Self Impression: Life-Writing, Autobiografiction, and the Forms of Modern Literature

Paperback | April 21, 2013

byMax Saunders

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"I am aware that, once my pen intervenes, I can make whatever I like out of what I was." Paul Valery, Moi.Modernism is often characterized as a movement of impersonality; a rejection of auto/biography. But most of the major works of European modernism and postmodernism engage in very profound and central ways with questions about life-writing. Max Saunders explores the ways in which modern writers fromthe 1870s to the 1930s experimented with forms of life-writing - biography, autobiography, memoir, diary, journal - increasingly for the purposes of fiction. He identifies a wave of new hybrid forms from the late nineteenth century and uses the term "autobiografiction" - discovered in a surprisinglyearly essay of 1906 - to provide a fresh perspective on turn-of-the-century literature, and to propose a radically new literary history of Modernism. Saunders offers a taxonomy of the extraordinary variety of experiments with life-writing, demonstrating how they arose in the nineteenth century as the pressures of secularization and psychological theory disturbed the categories of biography and autobiography, in works by authors such as Pater,Ruskin, Proust, "Mark Rutherford", George Gissing, and A. C. Benson. He goes on to look at writers experimenting further with autobiografiction as Impressionism turns into Modernism, juxtaposing detailed and vivacious readings of key Modernist texts by Joyce, Stein, Pound, and Woolf, withexplorations of the work of other authors - including H. G. Wells, Henry James, Joseph Conrad, Ford Madox Ford, and Wyndham Lewis - whose experiments with life-writing forms are no less striking. The book concludes with a consideration of the afterlife of these fascinating experiments in thepostmodern literature of Nabokov, Lessing, and Byatt.Self Impression sheds light on a number of significant but under-theorized issues; the meanings of "autobiographical", the generic implications of literary autobiography, and the intriguing relation between autobiography and fiction in the period.

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"I am aware that, once my pen intervenes, I can make whatever I like out of what I was." Paul Valery, Moi.Modernism is often characterized as a movement of impersonality; a rejection of auto/biography. But most of the major works of European modernism and postmodernism engage in very profound and central ways with questions about life-...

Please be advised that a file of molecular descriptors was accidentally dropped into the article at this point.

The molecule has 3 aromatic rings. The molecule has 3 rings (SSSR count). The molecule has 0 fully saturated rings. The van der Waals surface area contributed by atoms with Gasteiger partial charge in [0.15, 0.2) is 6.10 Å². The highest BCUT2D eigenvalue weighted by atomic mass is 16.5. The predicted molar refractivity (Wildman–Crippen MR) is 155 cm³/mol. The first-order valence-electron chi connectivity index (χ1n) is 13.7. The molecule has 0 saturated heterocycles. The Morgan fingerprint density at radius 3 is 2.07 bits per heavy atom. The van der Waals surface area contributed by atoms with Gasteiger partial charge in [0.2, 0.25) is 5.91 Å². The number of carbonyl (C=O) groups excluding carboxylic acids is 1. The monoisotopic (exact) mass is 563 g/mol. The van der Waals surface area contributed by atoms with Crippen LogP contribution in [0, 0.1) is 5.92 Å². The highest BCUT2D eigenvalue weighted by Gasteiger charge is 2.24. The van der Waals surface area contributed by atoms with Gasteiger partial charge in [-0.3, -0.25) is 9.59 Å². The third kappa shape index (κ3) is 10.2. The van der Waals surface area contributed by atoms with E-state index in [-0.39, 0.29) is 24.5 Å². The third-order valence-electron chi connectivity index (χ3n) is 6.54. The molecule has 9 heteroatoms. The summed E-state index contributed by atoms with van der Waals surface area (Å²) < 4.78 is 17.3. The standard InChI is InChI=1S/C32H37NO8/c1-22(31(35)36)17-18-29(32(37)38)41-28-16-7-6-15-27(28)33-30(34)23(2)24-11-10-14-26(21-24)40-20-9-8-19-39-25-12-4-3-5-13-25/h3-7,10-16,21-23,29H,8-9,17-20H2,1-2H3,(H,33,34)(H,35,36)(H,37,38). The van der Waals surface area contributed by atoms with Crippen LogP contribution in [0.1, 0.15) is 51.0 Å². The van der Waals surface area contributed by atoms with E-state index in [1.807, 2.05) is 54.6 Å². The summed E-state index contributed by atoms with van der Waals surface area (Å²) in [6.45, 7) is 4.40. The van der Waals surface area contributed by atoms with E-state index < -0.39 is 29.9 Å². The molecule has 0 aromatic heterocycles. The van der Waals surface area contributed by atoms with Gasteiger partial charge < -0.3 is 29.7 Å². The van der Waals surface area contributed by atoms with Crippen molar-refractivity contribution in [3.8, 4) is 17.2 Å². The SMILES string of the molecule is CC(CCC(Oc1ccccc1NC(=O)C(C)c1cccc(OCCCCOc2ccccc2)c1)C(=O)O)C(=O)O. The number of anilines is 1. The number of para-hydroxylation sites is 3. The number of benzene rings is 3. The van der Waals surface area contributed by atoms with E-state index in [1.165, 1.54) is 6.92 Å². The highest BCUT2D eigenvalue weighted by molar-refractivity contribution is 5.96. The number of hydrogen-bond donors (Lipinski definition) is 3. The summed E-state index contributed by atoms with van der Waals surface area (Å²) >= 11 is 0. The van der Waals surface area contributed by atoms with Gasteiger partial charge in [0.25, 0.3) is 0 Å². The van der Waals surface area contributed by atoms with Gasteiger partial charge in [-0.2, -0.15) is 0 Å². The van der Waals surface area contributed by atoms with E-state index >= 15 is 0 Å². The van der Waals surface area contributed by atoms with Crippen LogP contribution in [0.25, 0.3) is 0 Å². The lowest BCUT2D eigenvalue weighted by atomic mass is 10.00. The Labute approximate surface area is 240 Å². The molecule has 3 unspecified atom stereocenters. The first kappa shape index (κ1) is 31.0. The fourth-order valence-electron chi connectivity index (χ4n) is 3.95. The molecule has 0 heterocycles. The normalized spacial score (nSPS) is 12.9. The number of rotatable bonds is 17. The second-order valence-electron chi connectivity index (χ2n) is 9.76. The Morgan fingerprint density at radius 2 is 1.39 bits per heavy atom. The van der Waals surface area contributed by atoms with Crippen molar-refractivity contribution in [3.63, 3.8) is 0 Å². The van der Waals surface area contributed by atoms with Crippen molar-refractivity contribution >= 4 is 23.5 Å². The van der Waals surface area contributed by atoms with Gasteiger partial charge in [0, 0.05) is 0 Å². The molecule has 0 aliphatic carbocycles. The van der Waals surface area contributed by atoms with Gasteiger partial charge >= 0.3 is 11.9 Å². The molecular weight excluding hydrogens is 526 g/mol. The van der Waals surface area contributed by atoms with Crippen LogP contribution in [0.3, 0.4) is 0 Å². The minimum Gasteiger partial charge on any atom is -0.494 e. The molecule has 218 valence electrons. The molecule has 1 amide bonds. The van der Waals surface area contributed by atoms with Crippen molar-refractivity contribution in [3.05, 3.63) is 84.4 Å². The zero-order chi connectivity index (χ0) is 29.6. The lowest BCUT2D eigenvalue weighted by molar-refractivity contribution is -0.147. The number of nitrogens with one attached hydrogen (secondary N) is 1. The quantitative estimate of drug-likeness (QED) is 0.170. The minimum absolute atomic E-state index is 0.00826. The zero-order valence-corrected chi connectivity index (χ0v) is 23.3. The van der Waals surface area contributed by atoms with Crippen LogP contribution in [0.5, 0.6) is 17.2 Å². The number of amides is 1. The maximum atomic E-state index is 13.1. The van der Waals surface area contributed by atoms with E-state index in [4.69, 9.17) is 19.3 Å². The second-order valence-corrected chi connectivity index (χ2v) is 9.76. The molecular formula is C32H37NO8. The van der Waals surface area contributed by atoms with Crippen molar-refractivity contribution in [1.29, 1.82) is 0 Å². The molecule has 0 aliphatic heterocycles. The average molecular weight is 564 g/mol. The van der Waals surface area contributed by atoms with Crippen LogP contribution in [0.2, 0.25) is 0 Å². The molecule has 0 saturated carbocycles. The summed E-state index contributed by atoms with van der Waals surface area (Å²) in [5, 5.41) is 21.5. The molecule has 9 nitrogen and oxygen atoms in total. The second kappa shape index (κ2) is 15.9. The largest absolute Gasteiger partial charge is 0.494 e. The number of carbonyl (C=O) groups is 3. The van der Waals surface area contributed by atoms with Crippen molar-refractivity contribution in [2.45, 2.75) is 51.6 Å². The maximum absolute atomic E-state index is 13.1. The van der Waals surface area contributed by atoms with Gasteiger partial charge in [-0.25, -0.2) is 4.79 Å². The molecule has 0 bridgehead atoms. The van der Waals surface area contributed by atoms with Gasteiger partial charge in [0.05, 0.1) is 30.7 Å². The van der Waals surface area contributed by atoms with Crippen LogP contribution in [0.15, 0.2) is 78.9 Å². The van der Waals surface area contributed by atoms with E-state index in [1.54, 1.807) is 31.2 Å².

Max Saunders is Director of the Arts and Humanities Research Institute and Professor of English and Co-Director at the Centre for Life-Writing Research at King's College London.

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Format:PaperbackDimensions:608 pages, 9.21 × 6.14 × 0.01 inPublished:April 21, 2013Publisher:Oxford University PressLanguage:English

The following ISBNs are associated with this title:

ISBN - 10:0199657696

ISBN - 13:9780199657698

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Table of Contents

Part I: Modern Ironisations of Auto/Biography and the Emergence of Autobiografiction: Victorian and fin-de-siecle Precursors1. Im/personality: The Imaginary Portraits of Walter Pater2. Aesthetic Auto/biography: Ruskin and Proust3. Pseudonymity, Third-personality, and Anonymity as disturbances in fin-de-siecle auto/biography4. Autobiografiction: Stephen Reynolds and A. C. Benson5. Auto/biografiction: Counterfeit Lives: A Taxonomy of Displacements of Fiction towards Life-Writing6. Literary Impressionism and Impressionist Autobiographies: Henry James, Joseph Conrad, and Ford Madox FordPart II: Modernist Auto/biografiction7. Heteronymity I: Imaginary Authorship and Imaginary Autobiography: Pessoa, Joyce, Svevo8. Heteronymity II: Taxonomies of Fictional Creativity: Joyce (continued) and Stein9. Auto/biographese and Auto/biografiction in Verse: Ezra Pound and Hugh Selwyn Mauberley10. Satirical Auto/biografiction: Richard Aldington and Wyndham Lewis11. Woolf, Bloomsbury, the 'New Biography', and the New Auto/biografiction12. After-Lives: Postmodern Experiments in Meta-Auto/biografiction: Sartre, Nabokov, Lessing, ByattConclusion

Editorial Reviews

"compendious in the best sense of the term... Saunders's knowledge of, and ability to critique with extraordinary critical sensitivity, the wide swathes of European literature is remarkable. Even more impressive is his handling of the intricate filaments which bind these texts together, whichmake them constantly mutually allusive. This makes for a constant fascination... It is a measure of the depth of thinking in this book that the complexities of autobiographical modes and the relevance of the category of impressionism, while compelling in themselves, tend to recede and to be replacedby larger questions. Who am I when I write? Who am I when I read? What is it like to be 'carried away' by a book?... These are questions which, as Saunders delicately puts it, have been raised in one form or another by de Man, Hartman, Derrida; but here they receive a rare depth and range ofarticulation which puts flesh on the bones of abstract argument" --David Punter, Modern